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Sufficient dairy food consumption during adolescence is necessary for preventing disease. While socio-economically disadvantaged adolescents tend to consume few dairy foods, some eat quantities more in line with dietary recommendations despite socio-economic challenges. Socio-economic variations in factors supportive of adolescents’ frequent dairy consumption remain unexplored. The present study aimed to identify cross-sectional and longitudinal associations between intrapersonal, social and environmental factors and adolescents’ frequent dairy consumption at baseline and two years later across socio-economic strata, and to examine whether socio-economic position moderated observed effects.
Online surveys completed at baseline (2004–2005) and follow-up (2006–2007) included a thirty-eight-item FFQ and questions based on social ecological models examining intrapersonal, social and environmental dietary influences.
Thirty-seven secondary schools in Victoria, Australia.
Australian adolescents (n 1201) aged 12–15 years, drawn from a sub-sample of 3264 adolescents (response rate=33 %).
While frequent breakfast consumption was cross-sectionally associated with frequent dairy consumption among all adolescents, additional associated factors differed by socio-economic position. Baseline dairy consumption longitudinally predicted consumption at follow-up. No further factors predicted frequent consumption among disadvantaged adolescents, while four additional factors were predictive among advantaged adolescents. Socio-economic position moderated two predictors; infrequently eating dinner alone and never purchasing from school vending machines predicted frequent consumption among advantaged adolescents.
Nutrition promotion initiatives aimed at improving adolescents’ dairy consumption should employ multifactorial approaches informed by social ecological models and address socio-economic differences in influences on eating behaviours; e.g. selected intrapersonal factors among all adolescents and social factors (e.g. mealtime rules) among advantaged adolescents.
While socio-economically disadvantaged adolescents tend to have poor dietary intakes, some manage to eat healthily. Understanding how some disadvantaged adolescents restrict high-energy foods and beverages may inform initiatives promoting healthier diets among this population. The present investigation aimed to: (i) identify disadvantaged adolescents’ high-energy food and beverage intakes; and (ii) explore cross-sectional and longitudinal associations between intrapersonal, social and environmental factors and disadvantaged adolescents’ high-energy food intakes.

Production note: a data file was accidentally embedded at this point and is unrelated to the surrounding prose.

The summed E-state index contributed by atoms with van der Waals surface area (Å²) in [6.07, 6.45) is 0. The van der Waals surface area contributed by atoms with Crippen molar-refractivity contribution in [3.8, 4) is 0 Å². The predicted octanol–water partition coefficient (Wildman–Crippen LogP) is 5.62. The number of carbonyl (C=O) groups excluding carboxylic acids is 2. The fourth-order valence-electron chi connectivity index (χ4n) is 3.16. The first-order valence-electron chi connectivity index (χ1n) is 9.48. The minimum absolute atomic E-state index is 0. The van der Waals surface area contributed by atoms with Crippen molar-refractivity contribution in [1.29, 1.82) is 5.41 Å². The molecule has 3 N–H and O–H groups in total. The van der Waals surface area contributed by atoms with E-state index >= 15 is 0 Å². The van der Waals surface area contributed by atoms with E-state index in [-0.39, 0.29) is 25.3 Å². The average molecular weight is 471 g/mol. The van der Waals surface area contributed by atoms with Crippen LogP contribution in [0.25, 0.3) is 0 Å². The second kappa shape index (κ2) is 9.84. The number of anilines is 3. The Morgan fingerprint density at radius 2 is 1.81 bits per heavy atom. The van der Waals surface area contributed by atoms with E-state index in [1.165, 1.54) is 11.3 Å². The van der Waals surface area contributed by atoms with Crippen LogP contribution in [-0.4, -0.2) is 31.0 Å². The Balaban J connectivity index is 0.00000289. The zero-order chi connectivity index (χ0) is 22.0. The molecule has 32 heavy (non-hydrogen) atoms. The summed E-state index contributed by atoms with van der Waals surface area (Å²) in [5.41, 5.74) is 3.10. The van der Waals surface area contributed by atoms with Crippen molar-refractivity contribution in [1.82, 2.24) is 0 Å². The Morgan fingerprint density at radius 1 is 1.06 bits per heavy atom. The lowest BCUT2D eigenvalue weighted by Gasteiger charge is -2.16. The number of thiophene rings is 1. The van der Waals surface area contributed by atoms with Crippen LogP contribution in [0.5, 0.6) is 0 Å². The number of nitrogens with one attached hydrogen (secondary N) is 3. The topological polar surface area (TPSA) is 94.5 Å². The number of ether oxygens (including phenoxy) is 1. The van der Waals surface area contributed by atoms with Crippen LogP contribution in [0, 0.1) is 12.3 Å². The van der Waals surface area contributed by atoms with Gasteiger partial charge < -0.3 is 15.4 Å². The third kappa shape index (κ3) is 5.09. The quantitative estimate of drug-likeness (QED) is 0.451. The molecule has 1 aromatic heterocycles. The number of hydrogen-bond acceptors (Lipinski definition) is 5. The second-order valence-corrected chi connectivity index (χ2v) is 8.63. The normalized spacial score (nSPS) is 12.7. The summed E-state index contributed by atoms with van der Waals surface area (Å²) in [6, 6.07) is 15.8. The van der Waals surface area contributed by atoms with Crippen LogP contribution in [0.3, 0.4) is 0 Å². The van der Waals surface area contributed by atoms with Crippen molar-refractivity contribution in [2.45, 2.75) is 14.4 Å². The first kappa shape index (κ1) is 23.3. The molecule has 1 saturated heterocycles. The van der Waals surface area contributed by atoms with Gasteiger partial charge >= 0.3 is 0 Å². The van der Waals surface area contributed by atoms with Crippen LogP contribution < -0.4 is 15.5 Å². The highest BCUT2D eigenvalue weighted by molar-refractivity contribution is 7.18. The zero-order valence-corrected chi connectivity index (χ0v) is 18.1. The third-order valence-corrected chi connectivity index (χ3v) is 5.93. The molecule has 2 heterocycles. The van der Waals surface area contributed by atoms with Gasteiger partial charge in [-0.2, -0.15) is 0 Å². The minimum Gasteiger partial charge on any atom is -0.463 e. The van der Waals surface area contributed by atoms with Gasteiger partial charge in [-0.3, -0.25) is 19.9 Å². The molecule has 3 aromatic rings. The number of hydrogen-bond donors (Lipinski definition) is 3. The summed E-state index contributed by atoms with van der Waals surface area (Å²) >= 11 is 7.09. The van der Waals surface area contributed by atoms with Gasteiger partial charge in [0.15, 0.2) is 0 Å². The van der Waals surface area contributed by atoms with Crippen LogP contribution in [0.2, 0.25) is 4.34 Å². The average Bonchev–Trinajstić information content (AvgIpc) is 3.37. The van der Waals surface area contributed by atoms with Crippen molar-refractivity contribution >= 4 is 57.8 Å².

Longitudinal online surveys were completed at baseline (2004–2005) and follow-up (2006–2007), each comprising a thirty-eight-item FFQ and questions examining intrapersonal, social and environmental factors.
Thirty-seven secondary schools in metropolitan and non-metropolitan Victoria, Australia.
Of 1938 adolescents aged 12–15 years participating at both time points, 529 disadvantaged adolescents (whose mothers had low education levels) were included in the present investigation.
At baseline and follow-up, respectively 32 % and 39 % of adolescents consumed high-energy foods less frequently (≤2 high-energy food meals/week); 61 % and 65 % consumed high-energy beverages less frequently (≤1 time/d). More girls than boys had less frequent high-energy food intakes, and baseline consumption frequency predicted consumption frequency at follow-up. Adolescents with less frequent consumption of high-energy foods and beverages seldom ate fast food for main meals, reported reduced availability of high-energy foods at home and were frequently served vegetables at dinner.
Nutrition promotion initiatives could help improve disadvantaged adolescents’ eating behaviours by promoting adolescents and their families to replace high-energy meals with nutritious home-prepared meals and decrease home availability of high-energy foods in place of more nutritious foods.
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